I dont know what this mean and why

6. ## Re: Simulating the slew rate with capacitive feedback fully differential amplifier

It is actually a capacitive divider. Or rather an impedance divider of which the resistive divider or a capacitive divides are just particular cases.

Maybe you can post a picture of your test bench and results here.

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7. ## Re: Simulating the slew rate with capacitive feedback fully differential amplifier

Dear Suta,

Here is the circuit with the result, as you see that is strangely the outputs are not intersecting in the middle. This is not the case when I apply a sin signal instead of the pulse signal,

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8. ## Re: Simulating the slew rate with capacitive feedback fully differential amplifier

1. I see how you set your output common mode, but how do you set the common mode (i.e. DC bias) at the inputs of the amplifier?
2. Have you looked inside the amplifier at the time when the two outputs are the same at 1.65V (half of the period) and see what the currents are and the voltages too. Maybe this will give you a clue why you don't see a differential voltage for that time. How do the OTA inputs look like for that half of the period.
3. Have you try decreasing the input amplitude, say not 500mV but 50mV for example? Do you still get the same behavior?

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9. ## Re: Simulating the slew rate with capacitive feedback fully differential amplifier

Dear Suta,

1. The DC biasing of the common mode input signals is set by the balun, so I am applying a differential input pulse signals with a common mode voltage equal to 1.65 V,

Regarding your points 2 and 3 I need to see it in the lab

but as I told you there is no problem when I apply a sine signals with the same setup, only this problem apears with the pulse signals

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10. ## Re: Simulating the slew rate with capacitive feedback fully differential amplifier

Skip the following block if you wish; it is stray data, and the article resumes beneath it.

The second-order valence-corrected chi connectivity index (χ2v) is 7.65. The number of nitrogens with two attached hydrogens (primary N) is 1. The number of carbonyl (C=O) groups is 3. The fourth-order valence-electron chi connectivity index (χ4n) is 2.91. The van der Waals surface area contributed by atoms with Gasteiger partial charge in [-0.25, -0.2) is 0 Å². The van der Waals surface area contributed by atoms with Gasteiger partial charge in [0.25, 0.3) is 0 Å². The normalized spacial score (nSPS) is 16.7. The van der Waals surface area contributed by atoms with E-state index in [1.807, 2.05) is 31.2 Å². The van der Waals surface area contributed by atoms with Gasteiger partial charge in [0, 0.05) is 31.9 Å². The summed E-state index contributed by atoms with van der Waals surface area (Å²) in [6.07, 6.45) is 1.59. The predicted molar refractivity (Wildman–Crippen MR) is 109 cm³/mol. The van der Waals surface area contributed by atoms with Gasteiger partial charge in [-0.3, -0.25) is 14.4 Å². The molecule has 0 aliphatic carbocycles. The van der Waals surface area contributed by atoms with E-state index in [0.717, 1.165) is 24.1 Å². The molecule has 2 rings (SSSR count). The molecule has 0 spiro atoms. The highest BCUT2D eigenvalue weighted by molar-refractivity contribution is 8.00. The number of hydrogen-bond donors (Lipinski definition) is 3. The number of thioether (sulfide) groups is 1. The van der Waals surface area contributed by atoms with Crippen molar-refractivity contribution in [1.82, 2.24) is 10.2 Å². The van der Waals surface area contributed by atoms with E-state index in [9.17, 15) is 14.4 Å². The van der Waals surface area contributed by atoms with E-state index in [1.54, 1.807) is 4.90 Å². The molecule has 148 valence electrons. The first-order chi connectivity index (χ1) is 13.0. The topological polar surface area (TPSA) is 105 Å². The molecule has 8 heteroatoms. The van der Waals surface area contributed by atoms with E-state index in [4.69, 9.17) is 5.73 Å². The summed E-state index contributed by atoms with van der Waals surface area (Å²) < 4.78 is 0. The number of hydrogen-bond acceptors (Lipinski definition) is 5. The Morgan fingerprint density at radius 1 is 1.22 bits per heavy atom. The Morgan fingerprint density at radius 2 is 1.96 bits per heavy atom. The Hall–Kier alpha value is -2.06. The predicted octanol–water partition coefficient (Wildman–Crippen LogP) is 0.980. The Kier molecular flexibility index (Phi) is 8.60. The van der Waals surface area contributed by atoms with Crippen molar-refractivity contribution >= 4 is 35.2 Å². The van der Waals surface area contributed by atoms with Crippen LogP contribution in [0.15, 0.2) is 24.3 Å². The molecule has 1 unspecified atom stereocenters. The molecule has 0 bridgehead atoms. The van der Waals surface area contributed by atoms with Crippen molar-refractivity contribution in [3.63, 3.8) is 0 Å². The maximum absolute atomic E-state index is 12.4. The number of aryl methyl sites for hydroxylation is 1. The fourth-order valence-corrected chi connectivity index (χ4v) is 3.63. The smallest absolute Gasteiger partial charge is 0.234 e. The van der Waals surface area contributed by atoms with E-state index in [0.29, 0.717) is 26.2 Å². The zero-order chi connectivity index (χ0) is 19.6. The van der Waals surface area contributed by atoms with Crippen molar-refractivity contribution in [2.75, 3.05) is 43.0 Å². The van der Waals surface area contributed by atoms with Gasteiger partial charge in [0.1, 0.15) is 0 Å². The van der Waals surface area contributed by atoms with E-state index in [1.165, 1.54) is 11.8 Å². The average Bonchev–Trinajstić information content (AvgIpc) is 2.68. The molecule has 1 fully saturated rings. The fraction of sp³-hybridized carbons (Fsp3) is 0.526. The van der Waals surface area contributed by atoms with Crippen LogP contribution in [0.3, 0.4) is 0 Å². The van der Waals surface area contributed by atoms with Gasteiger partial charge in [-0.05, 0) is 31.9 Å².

OK, but between the balun and the OTA inputs you have a capacitor which blocks DC bias. So, looks to me there is nothing that really biases the inputs of the OTA which can be a problem. When you try 2) and 3) above, can you also try one other thing. Put a resistor, say 100MOhm in parallel to the input C1 so you have a DC path between the balun and the inputs. THis is just for simulation, I'm not suggesting it for the final design. See what happens with that resistor. Of course there will be some initial transient and also droop in the pulse amplitude but at least you can see if it makes things differential.

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11. ## Re: Simulating the slew rate with capacitive feedback fully differential amplifier

Dear Suta,

I think now you put your hand on the right investigation,

I connected a big resistor in parallel to the C1 (at the input side only), the result was vrey degraded, I changed the value to 1 kOhm

The result is shown below for the tow differential outputs, now they are correctly slewing, however, they are approaching the rails which means that gain is not becoming unity

12. ## Re: Simulating the slew rate with capacitive feedback fully differential amplifier

What do you mean by result being degraded? I assume you see the initial transient. You should probably simulate for much longer than 17.5us because 100MOhm with 0.5pF results in timeconstant of 50us. When you put 1kOhm resistor, then the capacitor is practically shunted and you have an integrator - 1k resistor and the feedback capacitor. The UGBW of the integrator is something like 320MHz, which means that the gain at 1MHz is 50dB. That's the reason why I suggested 100MOhm resistor. Actually, you can set initial conditions of 1.65V for the two OTA inputs and this will most probably speed up the transient.

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13. ## Re: Simulating the slew rate with capacitive feedback fully differential amplifier

Dear Suta,

I will try your suggestion by tomorrow

thanks alot for your nice help

14. ## Re: Simulating the slew rate with capacitive feedback fully differential amplifier

Originally Posted by sutapanaki
What do you mean by result being degraded? I assume you see the initial transient. You should probably simulate for much longer than 17.5us because 100MOhm with 0.5pF results in timeconstant of 50us. When you put 1kOhm resistor, then the capacitor is practically shunted and you have an integrator - 1k resistor and the feedback capacitor. The UGBW of the integrator is something like 320MHz, which means that the gain at 1MHz is 50dB. That's the reason why I suggested 100MOhm resistor. Actually, you can set initial conditions of 1.65V for the two OTA inputs and this will most probably speed up the transient.